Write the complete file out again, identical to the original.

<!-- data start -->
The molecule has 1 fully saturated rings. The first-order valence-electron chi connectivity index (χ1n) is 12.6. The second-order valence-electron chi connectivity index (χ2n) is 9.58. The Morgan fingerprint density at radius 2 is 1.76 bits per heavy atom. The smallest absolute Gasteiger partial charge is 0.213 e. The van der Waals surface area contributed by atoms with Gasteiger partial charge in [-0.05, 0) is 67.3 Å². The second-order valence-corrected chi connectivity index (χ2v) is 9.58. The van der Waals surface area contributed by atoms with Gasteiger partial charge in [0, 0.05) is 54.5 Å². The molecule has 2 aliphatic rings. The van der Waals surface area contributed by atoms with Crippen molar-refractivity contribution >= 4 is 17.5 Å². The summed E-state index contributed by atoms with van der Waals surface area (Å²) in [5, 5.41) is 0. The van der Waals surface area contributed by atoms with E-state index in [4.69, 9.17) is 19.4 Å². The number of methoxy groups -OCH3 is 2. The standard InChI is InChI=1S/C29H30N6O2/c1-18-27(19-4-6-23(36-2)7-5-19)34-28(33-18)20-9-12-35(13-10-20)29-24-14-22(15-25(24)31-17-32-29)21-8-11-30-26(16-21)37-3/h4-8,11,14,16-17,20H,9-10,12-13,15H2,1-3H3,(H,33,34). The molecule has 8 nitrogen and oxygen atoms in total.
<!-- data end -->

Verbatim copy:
The molecule has 1 fully saturated rings. The first-order valence-electron chi connectivity index (χ1n) is 12.6. The second-order valence-electron chi connectivity index (χ2n) is 9.58. The Morgan fingerprint density at radius 2 is 1.76 bits per heavy atom. The smallest absolute Gasteiger partial charge is 0.213 e. The van der Waals surface area contributed by atoms with Gasteiger partial charge in [-0.05, 0) is 67.3 Å². The second-order valence-corrected chi connectivity index (χ2v) is 9.58. The van der Waals surface area contributed by atoms with Gasteiger partial charge in [0, 0.05) is 54.5 Å². The molecule has 2 aliphatic rings. The van der Waals surface area contributed by atoms with Crippen molar-refractivity contribution >= 4 is 17.5 Å². The summed E-state index contributed by atoms with van der Waals surface area (Å²) in [5, 5.41) is 0. The van der Waals surface area contributed by atoms with E-state index in [4.69, 9.17) is 19.4 Å². The number of methoxy groups -OCH3 is 2. The standard InChI is InChI=1S/C29H30N6O2/c1-18-27(19-4-6-23(36-2)7-5-19)34-28(33-18)20-9-12-35(13-10-20)29-24-14-22(15-25(24)31-17-32-29)21-8-11-30-26(16-21)37-3/h4-8,11,14,16-17,20H,9-10,12-13,15H2,1-3H3,(H,33,34). The molecule has 8 nitrogen and oxygen atoms in total.